Consulting with my family, such as asking my son what he has tried and liked at school or his dad’s house, yielded a few more meal ideas. I scoured magazines, cookbooks and online recipes to get ideas, even looking through the grocery store at the frozen meals for inspiration.
Merely having something written down helped a lot. Especially if I also remembered to thaw whatever meat was needed for that meal. I began to make and save these lists on my smart phone so they would be handy when I needed to think about dinner.
After months of seeing benefits to efficiency, I was still struggling with the fact that I was usually making multiple meals. Also, I was determined to try to cook for my husband, and having him come home at 2 pm, famished, on a day I was preparing a large meal for 6 PM, made us all miserable.
I made a chart listing foods down the left, and family members across the top. I then put an “X” in the column for each food the person would eat. This helped me see where we had overlap of 2 (or even 3) of us able to eat the same food.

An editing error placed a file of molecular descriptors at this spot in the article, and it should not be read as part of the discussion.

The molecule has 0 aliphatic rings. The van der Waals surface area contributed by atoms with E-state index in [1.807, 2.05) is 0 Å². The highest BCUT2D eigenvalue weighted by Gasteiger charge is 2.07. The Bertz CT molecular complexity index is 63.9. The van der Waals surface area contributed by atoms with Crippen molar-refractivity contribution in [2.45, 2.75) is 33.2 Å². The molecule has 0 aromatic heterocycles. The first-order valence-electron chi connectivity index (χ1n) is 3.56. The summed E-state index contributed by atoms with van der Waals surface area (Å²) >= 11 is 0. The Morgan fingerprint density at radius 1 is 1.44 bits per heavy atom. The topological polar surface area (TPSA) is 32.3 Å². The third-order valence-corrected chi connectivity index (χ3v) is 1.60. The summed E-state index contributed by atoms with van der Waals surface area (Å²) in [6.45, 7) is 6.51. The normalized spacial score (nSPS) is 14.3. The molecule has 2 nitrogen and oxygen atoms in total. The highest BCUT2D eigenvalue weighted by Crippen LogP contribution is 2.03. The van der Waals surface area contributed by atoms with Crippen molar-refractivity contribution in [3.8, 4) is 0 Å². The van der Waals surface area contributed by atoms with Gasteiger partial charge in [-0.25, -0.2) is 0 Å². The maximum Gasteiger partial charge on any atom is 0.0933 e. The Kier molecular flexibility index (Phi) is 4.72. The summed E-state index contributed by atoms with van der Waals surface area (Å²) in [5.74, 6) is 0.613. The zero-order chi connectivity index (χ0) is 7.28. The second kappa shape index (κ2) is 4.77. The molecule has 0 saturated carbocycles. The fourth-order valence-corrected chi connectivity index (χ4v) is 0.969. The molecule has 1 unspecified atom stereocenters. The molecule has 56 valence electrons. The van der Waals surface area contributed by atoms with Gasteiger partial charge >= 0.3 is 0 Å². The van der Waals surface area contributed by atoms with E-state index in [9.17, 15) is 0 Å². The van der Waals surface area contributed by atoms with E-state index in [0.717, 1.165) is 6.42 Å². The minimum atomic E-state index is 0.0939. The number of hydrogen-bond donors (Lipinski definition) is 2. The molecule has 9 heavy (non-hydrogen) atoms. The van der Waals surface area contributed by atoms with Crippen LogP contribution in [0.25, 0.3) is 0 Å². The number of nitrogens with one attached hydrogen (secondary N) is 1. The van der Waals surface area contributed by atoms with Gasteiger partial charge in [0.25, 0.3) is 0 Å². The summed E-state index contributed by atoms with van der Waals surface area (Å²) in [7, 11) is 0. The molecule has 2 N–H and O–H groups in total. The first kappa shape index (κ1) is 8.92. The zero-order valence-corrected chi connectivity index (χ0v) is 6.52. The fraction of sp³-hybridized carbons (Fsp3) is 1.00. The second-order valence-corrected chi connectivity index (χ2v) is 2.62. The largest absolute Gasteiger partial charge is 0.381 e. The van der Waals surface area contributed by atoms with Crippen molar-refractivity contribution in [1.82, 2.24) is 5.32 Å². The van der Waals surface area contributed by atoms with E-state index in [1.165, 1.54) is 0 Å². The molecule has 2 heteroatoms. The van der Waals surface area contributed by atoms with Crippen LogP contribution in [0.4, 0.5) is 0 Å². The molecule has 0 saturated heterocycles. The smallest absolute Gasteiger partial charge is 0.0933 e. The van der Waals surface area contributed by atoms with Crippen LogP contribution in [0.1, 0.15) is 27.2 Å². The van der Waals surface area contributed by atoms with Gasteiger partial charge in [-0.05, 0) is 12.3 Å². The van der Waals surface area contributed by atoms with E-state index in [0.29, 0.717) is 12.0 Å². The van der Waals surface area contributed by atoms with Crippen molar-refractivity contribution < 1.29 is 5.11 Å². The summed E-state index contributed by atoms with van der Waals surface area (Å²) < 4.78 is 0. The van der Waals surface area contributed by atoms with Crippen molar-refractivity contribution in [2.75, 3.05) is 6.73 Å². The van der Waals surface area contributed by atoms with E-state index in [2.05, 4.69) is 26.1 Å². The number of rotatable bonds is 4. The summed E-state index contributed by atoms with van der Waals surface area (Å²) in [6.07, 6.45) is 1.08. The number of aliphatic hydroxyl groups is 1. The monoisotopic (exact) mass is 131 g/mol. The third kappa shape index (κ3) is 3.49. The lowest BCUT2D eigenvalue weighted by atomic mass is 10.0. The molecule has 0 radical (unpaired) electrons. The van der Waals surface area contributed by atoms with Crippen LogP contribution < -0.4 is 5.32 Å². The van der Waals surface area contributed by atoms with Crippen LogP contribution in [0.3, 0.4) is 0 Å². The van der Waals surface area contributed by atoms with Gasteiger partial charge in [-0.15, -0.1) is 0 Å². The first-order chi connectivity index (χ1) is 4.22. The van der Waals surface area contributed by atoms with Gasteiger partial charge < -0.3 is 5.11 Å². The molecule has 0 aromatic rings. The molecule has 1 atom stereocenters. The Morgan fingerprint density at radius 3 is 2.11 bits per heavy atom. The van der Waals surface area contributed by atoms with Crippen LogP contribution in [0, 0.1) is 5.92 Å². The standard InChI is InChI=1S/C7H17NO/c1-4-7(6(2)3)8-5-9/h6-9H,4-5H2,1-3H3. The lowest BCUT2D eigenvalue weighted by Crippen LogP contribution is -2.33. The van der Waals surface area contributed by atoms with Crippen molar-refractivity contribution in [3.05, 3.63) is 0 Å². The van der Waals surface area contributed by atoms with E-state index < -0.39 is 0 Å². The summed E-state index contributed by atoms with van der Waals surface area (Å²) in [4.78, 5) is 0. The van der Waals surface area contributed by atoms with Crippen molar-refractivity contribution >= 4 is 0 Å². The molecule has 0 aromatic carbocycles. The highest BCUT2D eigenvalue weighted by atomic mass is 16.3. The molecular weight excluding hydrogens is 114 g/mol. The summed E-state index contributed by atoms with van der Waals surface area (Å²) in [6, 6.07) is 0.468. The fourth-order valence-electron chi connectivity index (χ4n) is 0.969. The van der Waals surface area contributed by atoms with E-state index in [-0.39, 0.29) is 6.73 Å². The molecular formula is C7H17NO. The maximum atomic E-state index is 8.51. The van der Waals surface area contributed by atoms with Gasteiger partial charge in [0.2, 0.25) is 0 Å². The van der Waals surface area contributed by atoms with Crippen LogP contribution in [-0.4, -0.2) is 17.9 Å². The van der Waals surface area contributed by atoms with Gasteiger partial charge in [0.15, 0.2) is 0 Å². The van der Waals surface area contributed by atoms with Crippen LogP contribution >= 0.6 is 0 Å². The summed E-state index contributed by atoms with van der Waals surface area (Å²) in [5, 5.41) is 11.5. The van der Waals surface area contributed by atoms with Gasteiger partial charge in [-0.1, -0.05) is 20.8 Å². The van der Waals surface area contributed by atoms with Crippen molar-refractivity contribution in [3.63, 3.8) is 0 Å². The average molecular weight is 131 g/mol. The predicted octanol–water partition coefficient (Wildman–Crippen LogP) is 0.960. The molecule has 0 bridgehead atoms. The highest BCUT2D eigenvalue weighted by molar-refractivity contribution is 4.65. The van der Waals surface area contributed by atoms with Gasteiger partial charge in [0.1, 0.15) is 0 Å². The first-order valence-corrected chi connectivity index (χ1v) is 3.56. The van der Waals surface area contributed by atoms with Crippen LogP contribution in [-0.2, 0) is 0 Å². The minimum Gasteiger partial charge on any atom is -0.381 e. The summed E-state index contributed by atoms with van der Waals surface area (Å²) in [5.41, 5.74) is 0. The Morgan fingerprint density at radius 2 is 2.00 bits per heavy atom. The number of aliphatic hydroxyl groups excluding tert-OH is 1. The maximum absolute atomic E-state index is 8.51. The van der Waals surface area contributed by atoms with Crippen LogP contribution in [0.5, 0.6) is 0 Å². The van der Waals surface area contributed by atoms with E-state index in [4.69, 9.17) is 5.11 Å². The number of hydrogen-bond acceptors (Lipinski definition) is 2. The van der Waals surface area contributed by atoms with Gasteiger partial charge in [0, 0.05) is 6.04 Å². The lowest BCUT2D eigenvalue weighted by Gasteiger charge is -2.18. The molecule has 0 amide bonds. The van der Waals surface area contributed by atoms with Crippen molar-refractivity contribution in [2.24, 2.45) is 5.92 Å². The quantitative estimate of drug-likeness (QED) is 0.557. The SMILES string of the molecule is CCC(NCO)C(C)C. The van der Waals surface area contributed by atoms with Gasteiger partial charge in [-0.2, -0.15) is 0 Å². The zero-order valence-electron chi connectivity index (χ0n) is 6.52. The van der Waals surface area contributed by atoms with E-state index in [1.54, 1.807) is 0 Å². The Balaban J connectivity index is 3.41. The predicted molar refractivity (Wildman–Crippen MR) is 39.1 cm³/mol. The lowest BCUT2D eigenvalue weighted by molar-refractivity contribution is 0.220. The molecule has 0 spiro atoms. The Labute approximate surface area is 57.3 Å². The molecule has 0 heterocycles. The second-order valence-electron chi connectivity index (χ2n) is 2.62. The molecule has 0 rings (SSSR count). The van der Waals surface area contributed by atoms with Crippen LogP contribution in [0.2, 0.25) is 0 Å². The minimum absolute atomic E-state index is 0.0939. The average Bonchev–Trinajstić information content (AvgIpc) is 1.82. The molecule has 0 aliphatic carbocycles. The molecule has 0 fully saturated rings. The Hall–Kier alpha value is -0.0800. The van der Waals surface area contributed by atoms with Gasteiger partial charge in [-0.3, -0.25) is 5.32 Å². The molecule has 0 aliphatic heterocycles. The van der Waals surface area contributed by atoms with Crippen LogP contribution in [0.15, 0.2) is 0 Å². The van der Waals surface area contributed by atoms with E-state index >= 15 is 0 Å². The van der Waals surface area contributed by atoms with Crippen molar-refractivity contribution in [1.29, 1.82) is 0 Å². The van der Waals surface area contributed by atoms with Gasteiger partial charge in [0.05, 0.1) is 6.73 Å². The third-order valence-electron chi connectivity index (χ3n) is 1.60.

Next, I printed out a blank calendar page and using pencil (not pen, trust me on this one), started to fill in the days with meals. I found I had enough meal ideas off the top of my head to cover nearly 2 weeks. Then I repeated the meals for the next couple weeks. By making enough for 2 meals and then reusing the leftovers on a date 2 weeks later, the work would already be done and we wouldn’t tire of eating something. I could also plan for days when I needed to make different meals. For those days, either the meals could incorporate some similar ingredients and save on time, or one could be taken from what had been saved previously and frozen.